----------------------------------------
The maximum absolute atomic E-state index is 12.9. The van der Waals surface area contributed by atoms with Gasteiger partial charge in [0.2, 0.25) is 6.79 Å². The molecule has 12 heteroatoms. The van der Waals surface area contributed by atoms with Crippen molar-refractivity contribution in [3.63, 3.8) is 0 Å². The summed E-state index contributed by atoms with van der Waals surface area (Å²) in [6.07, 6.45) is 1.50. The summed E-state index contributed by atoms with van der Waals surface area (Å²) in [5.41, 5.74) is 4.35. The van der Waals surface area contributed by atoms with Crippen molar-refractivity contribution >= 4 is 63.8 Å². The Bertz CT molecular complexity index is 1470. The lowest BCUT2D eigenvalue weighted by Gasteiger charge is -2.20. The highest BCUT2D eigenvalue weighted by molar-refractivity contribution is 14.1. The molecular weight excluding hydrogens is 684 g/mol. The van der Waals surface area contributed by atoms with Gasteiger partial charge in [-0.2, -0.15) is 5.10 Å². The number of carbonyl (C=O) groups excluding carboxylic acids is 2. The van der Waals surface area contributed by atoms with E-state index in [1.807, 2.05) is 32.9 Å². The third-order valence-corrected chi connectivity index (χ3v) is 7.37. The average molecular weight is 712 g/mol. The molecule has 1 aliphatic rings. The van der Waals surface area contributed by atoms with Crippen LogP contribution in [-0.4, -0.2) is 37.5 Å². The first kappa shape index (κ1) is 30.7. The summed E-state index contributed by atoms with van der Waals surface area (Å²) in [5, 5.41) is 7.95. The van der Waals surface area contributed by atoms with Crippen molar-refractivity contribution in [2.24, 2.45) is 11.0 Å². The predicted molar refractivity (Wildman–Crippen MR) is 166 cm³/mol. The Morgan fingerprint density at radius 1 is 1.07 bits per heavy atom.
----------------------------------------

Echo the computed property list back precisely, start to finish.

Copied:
The maximum absolute atomic E-state index is 12.9. The van der Waals surface area contributed by atoms with Gasteiger partial charge in [0.2, 0.25) is 6.79 Å². The molecule has 12 heteroatoms. The van der Waals surface area contributed by atoms with Crippen molar-refractivity contribution in [3.63, 3.8) is 0 Å². The summed E-state index contributed by atoms with van der Waals surface area (Å²) in [6.07, 6.45) is 1.50. The summed E-state index contributed by atoms with van der Waals surface area (Å²) in [5.41, 5.74) is 4.35. The van der Waals surface area contributed by atoms with Crippen molar-refractivity contribution >= 4 is 63.8 Å². The Bertz CT molecular complexity index is 1470. The lowest BCUT2D eigenvalue weighted by Gasteiger charge is -2.20. The highest BCUT2D eigenvalue weighted by molar-refractivity contribution is 14.1. The molecular weight excluding hydrogens is 684 g/mol. The van der Waals surface area contributed by atoms with Gasteiger partial charge in [-0.2, -0.15) is 5.10 Å². The number of carbonyl (C=O) groups excluding carboxylic acids is 2. The van der Waals surface area contributed by atoms with E-state index in [1.807, 2.05) is 32.9 Å². The third-order valence-corrected chi connectivity index (χ3v) is 7.37. The average molecular weight is 712 g/mol. The molecule has 1 aliphatic rings. The van der Waals surface area contributed by atoms with Crippen LogP contribution in [-0.4, -0.2) is 37.5 Å². The first kappa shape index (κ1) is 30.7. The summed E-state index contributed by atoms with van der Waals surface area (Å²) in [5, 5.41) is 7.95. The van der Waals surface area contributed by atoms with Crippen molar-refractivity contribution in [2.24, 2.45) is 11.0 Å². The predicted molar refractivity (Wildman–Crippen MR) is 166 cm³/mol. The Morgan fingerprint density at radius 1 is 1.07 bits per heavy atom.